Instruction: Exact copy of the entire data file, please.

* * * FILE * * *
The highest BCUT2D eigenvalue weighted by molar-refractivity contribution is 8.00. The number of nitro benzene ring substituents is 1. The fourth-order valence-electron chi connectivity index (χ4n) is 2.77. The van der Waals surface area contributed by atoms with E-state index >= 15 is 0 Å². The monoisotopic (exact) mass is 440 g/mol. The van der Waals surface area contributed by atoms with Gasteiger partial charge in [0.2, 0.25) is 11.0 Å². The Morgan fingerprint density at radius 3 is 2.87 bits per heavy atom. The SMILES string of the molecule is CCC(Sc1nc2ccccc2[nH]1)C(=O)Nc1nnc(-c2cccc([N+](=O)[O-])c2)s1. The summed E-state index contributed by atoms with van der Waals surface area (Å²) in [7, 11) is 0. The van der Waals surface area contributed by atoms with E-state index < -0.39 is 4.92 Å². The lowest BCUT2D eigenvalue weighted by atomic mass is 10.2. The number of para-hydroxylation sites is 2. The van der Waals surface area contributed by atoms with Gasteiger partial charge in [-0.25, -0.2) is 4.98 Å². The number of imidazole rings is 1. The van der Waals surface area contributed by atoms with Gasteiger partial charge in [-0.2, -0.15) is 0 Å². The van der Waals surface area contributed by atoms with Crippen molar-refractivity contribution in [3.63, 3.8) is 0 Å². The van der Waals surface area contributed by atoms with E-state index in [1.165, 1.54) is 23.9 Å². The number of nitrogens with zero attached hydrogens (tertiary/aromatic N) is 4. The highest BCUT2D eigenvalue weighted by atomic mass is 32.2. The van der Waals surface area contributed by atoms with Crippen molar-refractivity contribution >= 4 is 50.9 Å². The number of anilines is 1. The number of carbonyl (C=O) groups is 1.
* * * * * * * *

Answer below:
The highest BCUT2D eigenvalue weighted by molar-refractivity contribution is 8.00. The number of nitro benzene ring substituents is 1. The fourth-order valence-electron chi connectivity index (χ4n) is 2.77. The van der Waals surface area contributed by atoms with E-state index >= 15 is 0 Å². The monoisotopic (exact) mass is 440 g/mol. The van der Waals surface area contributed by atoms with Gasteiger partial charge in [0.2, 0.25) is 11.0 Å². The Morgan fingerprint density at radius 3 is 2.87 bits per heavy atom. The SMILES string of the molecule is CCC(Sc1nc2ccccc2[nH]1)C(=O)Nc1nnc(-c2cccc([N+](=O)[O-])c2)s1. The summed E-state index contributed by atoms with van der Waals surface area (Å²) in [7, 11) is 0. The van der Waals surface area contributed by atoms with E-state index < -0.39 is 4.92 Å². The lowest BCUT2D eigenvalue weighted by atomic mass is 10.2. The number of para-hydroxylation sites is 2. The van der Waals surface area contributed by atoms with Gasteiger partial charge in [-0.25, -0.2) is 4.98 Å². The number of imidazole rings is 1. The van der Waals surface area contributed by atoms with Gasteiger partial charge in [-0.2, -0.15) is 0 Å². The van der Waals surface area contributed by atoms with Crippen molar-refractivity contribution in [3.63, 3.8) is 0 Å². The van der Waals surface area contributed by atoms with E-state index in [1.165, 1.54) is 23.9 Å². The number of nitrogens with zero attached hydrogens (tertiary/aromatic N) is 4. The highest BCUT2D eigenvalue weighted by atomic mass is 32.2. The van der Waals surface area contributed by atoms with Crippen molar-refractivity contribution >= 4 is 50.9 Å². The number of anilines is 1. The number of carbonyl (C=O) groups is 1.